Workplace

How to make remote work work

Hofy made an early bet that COVID-19 would have a long-term impact on workplaces. The company recently raised $15.2 million for its remote workforce equipment management solution.

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Hofy recently raised $15.2 million for its remote workforce equipment management service.

Photo: Jannis Brandt/Unsplash

It's your new employee's first day of remote work, but their laptop hasn't shown up yet. Not a good look.

This very 2021 persistent problem is part of why Hofy, a remote workplace management tool, recently raised $15.2 million to help companies deploy laptops, chairs, desks and other physical equipment to their remote employees. The idea for Hofy, which is launching out of stealth today, emerged in the early days of the COVID-19 pandemic — before lockdowns went into effect in the U.S. and the U.K. Hofy's co-founders, Sami Bouremoum and Michael Ginzo, had a feeling that COVID-19 would have a long-term effect on society.

"We bet in January and February [2020] that, irrespective of what all the public policy bodies were saying, this was going to be one to two years of disruption where people wouldn't be able to congregate in large groups," Bouremoum told Protocol. "So how can we help businesses in a very tactical way transition from five days a week in the office to five days a week from home in the most painless way possible?"

Hofy soft-launched the first week of March in the U.K. to help support local companies in the shift to remote work. Within three months, the company began to think about how to help companies democratize the remote employee experience around the world.

"What's pretty clear, in the past, is remote employees used to be the really low-level call center employees and they were being treated by their employers like second-class citizens from a benefits, experience, pay and compliance perspective," Bouremoum said. "But now that all the more senior people within the company are also remote, it's no longer OK to do that."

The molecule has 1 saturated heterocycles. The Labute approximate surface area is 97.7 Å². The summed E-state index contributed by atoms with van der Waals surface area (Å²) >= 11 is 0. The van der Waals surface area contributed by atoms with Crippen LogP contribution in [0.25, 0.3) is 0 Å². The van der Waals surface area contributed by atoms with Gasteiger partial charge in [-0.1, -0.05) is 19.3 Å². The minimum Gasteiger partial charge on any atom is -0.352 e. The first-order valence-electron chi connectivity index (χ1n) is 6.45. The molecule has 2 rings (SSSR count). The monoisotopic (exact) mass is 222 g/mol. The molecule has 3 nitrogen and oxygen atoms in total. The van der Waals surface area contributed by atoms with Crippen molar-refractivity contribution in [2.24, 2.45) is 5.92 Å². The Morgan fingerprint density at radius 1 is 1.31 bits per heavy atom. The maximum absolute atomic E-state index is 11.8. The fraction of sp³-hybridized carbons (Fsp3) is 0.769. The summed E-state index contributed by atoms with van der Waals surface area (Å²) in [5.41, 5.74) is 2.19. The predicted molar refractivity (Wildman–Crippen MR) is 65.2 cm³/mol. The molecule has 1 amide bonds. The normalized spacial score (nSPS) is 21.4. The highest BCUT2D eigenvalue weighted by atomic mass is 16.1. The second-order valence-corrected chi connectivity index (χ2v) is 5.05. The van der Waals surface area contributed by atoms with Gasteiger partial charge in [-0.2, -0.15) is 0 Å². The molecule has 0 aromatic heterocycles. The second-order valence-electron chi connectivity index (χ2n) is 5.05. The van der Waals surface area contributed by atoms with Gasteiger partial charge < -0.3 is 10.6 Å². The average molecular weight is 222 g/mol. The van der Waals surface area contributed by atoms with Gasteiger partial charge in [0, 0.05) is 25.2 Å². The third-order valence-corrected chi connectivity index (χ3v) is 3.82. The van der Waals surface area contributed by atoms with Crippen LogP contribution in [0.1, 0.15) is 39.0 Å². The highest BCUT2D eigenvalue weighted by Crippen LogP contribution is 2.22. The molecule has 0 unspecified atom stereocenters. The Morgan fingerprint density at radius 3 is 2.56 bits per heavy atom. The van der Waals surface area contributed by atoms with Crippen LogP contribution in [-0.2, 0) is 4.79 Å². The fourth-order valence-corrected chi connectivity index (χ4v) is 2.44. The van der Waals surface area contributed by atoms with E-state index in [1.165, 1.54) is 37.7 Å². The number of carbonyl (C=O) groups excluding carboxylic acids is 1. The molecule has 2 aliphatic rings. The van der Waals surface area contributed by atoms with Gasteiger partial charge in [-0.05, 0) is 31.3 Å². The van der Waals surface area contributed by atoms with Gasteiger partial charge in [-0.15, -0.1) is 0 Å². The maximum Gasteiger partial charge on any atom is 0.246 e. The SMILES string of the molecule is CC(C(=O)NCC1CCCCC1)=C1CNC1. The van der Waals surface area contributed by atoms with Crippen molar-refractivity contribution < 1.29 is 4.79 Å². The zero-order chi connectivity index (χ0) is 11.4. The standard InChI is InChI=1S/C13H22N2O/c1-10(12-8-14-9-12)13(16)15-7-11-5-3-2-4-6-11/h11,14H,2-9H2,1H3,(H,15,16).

In an interview with Protocol, Bouremoum discussed the problem Hofy solves for companies, the company's plans for expansion and his thoughts on what the future of work entails.

This interview was edited for brevity and clarity.

What's the main value that Hofy provides to companies?

The product is a combination of two things. The first is a SaaS platform that integrates with most of the HR services in the market. And then you can go into the Hofy platform and define an equipment policy. You can say for engineers, they get a certain level of equipment, sales reps get a better headset or marketing people get a tablet, whatever that may be. And then employees can browse the products that you've pre-approved for their function. And then we fulfill those products on a monthly subscription.

We'll deliver it, we'll install it, we'll maintain it and then we will recover it from the employee's home. The reason it's a subscription is that there are actually a lot of issues around financials and health and safety compliance with those products. Let's take Facebook as an example. So Facebook decides they're going to give each of their employees a Herman Miller chair. Well, the first question they need to ask themselves is who owns the chair. Does Facebook own the chair or does the employee own the chair? If Facebook owns the chair, there's a whole host of financial implications around them owning a product that's in the employee's home. How does insurance work? There's also a depreciation risk. But if they say the employee owns the chair, the IRS is going to be like, "Hold on a minute, you've just given all your employees a $1,000 cash equivalent gift, and someone needs to pay taxes on that." Whereas, if it's a subscription or rental, we basically say it's just a business expense in order to meet the health and safety obligations as an employer. So that's what the subscription solves.

OK, so companies rent the equipment from Hofy and Hofy ultimately owns the equipment. Does Hofy warehouse the equipment or purchase equipment as orders come in?

So we are unique in this space in that we are actually stockholders. And the reason we are stockholders is that the vast majority of the use cases where companies use Hofy is onboarding new hires. And we need to choreograph that experience really well. And one of the super important things is that things arrive on time. And what we learned the hard way is that if we didn't hold stock, we wouldn't be able to deliver the 98.5% on-time rate that we deliver, which is much, much higher than any other IT or furniture vendor. In Europe, we have four warehouses. We're in the process of setting one up in the U.S. and in our non-core geographies, we have partners who hold stock on our behalf. And we've already deployed equipment into 55 countries.